General interest in cryptocurrencies is not what it used to be during the all-time highs of 2017 and established companies in the industry have been rethinking their priorities. Entrepreneurship in the crypto space, characterized by ingenuity and optimism, remains strong however. This is shown by the fact that dozens of businesses and individuals in the U.S. have filed for crypto-related trademarks this year.
Giants Fascinated by Crypto Again?
For a while it seemed the times when large corporations were competing to apply for patents and trademarks for crypto and blockchain products had passed. But towards the end of December, South Korean electronics manufacturing giant Samsung registered a trademark in the U.K., Samsung Crypto Wallet, which gave credibility to the rumors about the upcoming integration of a digital currency wallet into its new flagship smartphone.
Then recently, footwear and sportswear manufacturer Nike filed for a trademark called “Cryptokicks.” The application was submitted to the U.S. Patent and Trademark Office (USPTO ) on April 19 and covers a number of products and services related to cryptocurrencies. Some of the listed items refer to a marketplace for buyers and sellers of digital currency assets and an online retail store featuring footwear and clothing.
Other large companies that have previously applied for crypto-related patents and trademarks include globally recognizable names such as Mastercard, Amazon and Walmart. In most cases, however, the products and services mentioned in the filings are yet to be developed and introduced to the market. At the same time, many small businesses and individual entrepreneurs who file for crypto trademarks and patents actually rely on them to build their business. In other words, they don’t do it ‘just in case.’
Crypto Services to Be Offered Under New Trademarks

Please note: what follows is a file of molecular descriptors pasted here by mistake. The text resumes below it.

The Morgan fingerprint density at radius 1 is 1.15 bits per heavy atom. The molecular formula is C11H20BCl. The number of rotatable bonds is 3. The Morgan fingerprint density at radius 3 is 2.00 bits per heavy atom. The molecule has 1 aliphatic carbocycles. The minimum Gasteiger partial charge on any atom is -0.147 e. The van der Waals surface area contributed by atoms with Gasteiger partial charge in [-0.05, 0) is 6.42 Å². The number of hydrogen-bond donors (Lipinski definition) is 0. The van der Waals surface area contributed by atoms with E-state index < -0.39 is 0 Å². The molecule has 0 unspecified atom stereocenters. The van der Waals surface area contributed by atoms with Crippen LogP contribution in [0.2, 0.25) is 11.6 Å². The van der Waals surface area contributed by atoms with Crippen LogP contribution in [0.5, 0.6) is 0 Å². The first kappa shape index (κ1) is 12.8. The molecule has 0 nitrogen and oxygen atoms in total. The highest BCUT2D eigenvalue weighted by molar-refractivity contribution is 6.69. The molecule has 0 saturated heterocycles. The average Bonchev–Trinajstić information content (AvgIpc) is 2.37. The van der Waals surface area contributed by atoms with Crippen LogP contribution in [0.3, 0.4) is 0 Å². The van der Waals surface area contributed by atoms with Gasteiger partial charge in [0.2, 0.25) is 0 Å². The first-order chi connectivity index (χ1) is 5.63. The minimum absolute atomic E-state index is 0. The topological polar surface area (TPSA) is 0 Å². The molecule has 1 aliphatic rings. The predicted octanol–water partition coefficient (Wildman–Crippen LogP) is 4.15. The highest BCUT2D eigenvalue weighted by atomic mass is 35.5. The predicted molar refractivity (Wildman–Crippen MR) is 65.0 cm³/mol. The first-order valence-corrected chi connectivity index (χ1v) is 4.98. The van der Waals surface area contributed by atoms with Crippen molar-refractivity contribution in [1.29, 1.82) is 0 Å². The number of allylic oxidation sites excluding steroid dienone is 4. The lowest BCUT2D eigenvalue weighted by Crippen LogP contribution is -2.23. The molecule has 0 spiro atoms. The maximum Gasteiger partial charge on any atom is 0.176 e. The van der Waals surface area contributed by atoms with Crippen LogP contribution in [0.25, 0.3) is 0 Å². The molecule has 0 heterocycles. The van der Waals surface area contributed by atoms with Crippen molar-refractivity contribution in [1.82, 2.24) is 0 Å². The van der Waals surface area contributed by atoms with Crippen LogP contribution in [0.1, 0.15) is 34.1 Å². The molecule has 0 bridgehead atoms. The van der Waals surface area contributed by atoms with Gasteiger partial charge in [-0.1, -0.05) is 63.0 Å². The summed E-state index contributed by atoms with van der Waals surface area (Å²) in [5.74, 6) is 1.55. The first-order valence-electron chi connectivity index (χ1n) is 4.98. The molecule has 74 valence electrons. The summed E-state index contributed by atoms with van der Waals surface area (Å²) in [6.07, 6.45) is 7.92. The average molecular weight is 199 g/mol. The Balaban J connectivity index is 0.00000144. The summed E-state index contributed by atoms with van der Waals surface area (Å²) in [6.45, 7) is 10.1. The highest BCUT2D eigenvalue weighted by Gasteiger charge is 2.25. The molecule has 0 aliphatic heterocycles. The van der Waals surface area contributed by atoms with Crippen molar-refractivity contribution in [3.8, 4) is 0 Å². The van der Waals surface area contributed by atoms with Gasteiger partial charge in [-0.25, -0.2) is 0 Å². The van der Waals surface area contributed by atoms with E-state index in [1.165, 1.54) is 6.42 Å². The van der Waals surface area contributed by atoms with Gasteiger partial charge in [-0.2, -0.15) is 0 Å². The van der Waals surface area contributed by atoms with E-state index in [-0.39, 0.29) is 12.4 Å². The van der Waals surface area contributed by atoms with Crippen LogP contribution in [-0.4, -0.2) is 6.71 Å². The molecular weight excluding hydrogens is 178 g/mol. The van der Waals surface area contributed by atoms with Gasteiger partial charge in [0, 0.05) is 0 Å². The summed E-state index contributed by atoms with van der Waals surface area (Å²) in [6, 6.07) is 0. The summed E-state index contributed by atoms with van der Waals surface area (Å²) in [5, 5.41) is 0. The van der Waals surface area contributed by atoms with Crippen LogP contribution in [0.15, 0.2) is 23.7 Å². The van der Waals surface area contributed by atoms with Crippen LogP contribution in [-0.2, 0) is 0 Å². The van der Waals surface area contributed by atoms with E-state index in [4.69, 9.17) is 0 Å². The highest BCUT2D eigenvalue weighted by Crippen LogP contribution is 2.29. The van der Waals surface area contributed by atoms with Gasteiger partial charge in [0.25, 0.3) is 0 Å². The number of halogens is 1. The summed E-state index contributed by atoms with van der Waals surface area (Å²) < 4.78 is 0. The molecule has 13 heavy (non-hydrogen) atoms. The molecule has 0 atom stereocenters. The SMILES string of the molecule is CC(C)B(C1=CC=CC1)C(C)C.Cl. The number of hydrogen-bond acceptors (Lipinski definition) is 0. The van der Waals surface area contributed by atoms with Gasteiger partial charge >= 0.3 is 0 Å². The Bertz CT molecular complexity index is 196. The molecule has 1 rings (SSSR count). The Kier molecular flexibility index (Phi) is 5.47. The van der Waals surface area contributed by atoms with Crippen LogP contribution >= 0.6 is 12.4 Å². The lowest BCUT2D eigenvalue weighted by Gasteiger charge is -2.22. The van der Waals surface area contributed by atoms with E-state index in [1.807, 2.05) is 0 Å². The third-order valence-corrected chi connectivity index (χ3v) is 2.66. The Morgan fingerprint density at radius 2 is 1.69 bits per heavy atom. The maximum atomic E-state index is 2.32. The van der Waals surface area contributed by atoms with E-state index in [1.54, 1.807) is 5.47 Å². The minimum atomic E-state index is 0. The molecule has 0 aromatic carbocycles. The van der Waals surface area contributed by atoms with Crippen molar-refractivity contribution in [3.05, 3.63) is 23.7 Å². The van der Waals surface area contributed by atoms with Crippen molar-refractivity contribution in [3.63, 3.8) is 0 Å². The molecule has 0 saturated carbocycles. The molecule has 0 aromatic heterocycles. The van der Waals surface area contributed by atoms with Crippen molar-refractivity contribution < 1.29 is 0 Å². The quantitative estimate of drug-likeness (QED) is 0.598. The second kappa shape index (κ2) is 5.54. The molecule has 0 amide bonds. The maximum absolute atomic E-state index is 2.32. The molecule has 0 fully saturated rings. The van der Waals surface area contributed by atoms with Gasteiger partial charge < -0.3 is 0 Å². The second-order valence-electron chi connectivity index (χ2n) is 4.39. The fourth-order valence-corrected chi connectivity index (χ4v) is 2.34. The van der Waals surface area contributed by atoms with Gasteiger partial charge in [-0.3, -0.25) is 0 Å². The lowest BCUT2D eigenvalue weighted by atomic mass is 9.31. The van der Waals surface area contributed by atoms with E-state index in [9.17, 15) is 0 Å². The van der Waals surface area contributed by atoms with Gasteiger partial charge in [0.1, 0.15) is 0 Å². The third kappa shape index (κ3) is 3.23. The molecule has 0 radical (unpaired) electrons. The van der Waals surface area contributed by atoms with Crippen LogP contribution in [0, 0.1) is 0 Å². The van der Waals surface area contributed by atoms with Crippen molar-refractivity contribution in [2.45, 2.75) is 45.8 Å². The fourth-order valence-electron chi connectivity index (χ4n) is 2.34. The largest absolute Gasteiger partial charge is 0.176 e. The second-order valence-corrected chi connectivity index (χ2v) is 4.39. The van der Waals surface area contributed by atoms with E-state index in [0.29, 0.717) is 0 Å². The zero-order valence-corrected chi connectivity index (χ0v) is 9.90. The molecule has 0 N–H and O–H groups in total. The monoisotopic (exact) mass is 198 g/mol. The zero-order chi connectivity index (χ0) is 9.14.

Despite the effects of the ubiquitous crypto winter, the growing number of applications for trademarks containing the word “crypto” is undoubtedly a positive sign. Some of the entries registered with the USPTO may provoke laughter: “In Crypto We Trust” is an educational service, “Crypto for Idiots” is a podcast project with similar intentions, “Cuts for Crypto” is a men’s grooming service, “Middle Finger Money” is a new coin, and “Crypto Vodka” is self-explanatory. Others represent products and services that will increase competition in the industry and provide more use cases for cryptocurrencies.
For example, Wyer or Finclusive are brand names of software products that will facilitate the acceptance of crypto payments and the processing of digital asset transactions. Stasia is the trademark of a platform for cryptocurrency exchange and brokerage services. An application has been filed by Laborx, an Australian company that has developed a hiring service supporting pay-as-you-work crypto salaries instead of monthly fiat payments, and Celsius is the name of the platform for saving, lending and borrowing digital coins.
According to the Patent Office’s database, dozens, if not hundreds, of applications for crypto trademarks have been filed with the USPTO since the beginning of the year. Some of them have already been approved and registered. Among them is Somee, an Internet-based censorship-resistant social network, which promises to build a community that will control the distribution of its private data. Another one is Net Element, which is a platform for processing payments with credit cards and cryptocurrencies. How many of these new trademarks will prove successful on the market remains to be seen.
Do you think the growing number of new crypto trademark applications indicates that businesses feel optimistic about the future of the industry? Share your thoughts in the comments section below.
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